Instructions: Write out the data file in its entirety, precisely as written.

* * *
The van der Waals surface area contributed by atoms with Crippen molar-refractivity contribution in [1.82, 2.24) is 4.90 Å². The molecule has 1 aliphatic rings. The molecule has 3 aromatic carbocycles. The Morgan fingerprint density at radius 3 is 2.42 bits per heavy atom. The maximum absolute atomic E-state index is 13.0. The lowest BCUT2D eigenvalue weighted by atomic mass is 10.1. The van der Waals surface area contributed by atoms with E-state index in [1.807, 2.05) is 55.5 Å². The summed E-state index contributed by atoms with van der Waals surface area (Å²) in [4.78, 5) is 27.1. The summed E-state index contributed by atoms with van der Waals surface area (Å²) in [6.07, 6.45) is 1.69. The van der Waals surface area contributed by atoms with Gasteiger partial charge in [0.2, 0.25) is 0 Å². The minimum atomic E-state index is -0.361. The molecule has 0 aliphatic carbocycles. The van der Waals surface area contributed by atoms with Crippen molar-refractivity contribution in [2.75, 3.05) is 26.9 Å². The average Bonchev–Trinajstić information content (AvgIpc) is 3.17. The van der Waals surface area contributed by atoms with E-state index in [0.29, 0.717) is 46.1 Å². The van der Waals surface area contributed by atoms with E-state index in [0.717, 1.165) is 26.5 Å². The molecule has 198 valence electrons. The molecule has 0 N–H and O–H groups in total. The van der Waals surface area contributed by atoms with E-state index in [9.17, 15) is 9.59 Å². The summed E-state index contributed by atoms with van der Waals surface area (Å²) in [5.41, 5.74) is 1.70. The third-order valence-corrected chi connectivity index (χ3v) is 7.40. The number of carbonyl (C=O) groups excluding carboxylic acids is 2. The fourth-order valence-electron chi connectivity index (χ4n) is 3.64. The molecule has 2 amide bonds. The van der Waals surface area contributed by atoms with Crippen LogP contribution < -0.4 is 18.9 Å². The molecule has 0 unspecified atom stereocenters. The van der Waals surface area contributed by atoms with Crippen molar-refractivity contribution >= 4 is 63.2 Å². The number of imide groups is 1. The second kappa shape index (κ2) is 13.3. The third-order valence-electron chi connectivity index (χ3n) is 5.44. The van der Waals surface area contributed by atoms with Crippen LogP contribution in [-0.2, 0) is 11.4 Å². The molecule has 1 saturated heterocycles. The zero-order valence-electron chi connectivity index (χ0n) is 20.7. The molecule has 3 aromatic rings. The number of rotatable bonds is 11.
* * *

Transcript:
The van der Waals surface area contributed by atoms with Crippen molar-refractivity contribution in [1.82, 2.24) is 4.90 Å². The molecule has 1 aliphatic rings. The molecule has 3 aromatic carbocycles. The Morgan fingerprint density at radius 3 is 2.42 bits per heavy atom. The maximum absolute atomic E-state index is 13.0. The lowest BCUT2D eigenvalue weighted by atomic mass is 10.1. The van der Waals surface area contributed by atoms with E-state index in [1.807, 2.05) is 55.5 Å². The summed E-state index contributed by atoms with van der Waals surface area (Å²) in [4.78, 5) is 27.1. The summed E-state index contributed by atoms with van der Waals surface area (Å²) in [6.07, 6.45) is 1.69. The van der Waals surface area contributed by atoms with Gasteiger partial charge in [0.2, 0.25) is 0 Å². The minimum atomic E-state index is -0.361. The molecule has 0 aliphatic carbocycles. The van der Waals surface area contributed by atoms with Crippen molar-refractivity contribution in [2.75, 3.05) is 26.9 Å². The average Bonchev–Trinajstić information content (AvgIpc) is 3.17. The van der Waals surface area contributed by atoms with E-state index in [0.29, 0.717) is 46.1 Å². The van der Waals surface area contributed by atoms with E-state index in [0.717, 1.165) is 26.5 Å². The molecule has 198 valence electrons. The molecule has 0 N–H and O–H groups in total. The van der Waals surface area contributed by atoms with E-state index in [9.17, 15) is 9.59 Å². The summed E-state index contributed by atoms with van der Waals surface area (Å²) in [5.41, 5.74) is 1.70. The third-order valence-corrected chi connectivity index (χ3v) is 7.40. The number of carbonyl (C=O) groups excluding carboxylic acids is 2. The fourth-order valence-electron chi connectivity index (χ4n) is 3.64. The molecule has 2 amide bonds. The van der Waals surface area contributed by atoms with Crippen LogP contribution < -0.4 is 18.9 Å². The molecule has 0 unspecified atom stereocenters. The van der Waals surface area contributed by atoms with Crippen molar-refractivity contribution >= 4 is 63.2 Å². The number of imide groups is 1. The second kappa shape index (κ2) is 13.3. The third-order valence-electron chi connectivity index (χ3n) is 5.44. The van der Waals surface area contributed by atoms with Crippen LogP contribution in [-0.2, 0) is 11.4 Å². The molecule has 1 saturated heterocycles. The zero-order valence-electron chi connectivity index (χ0n) is 20.7. The molecule has 3 aromatic rings. The number of rotatable bonds is 11.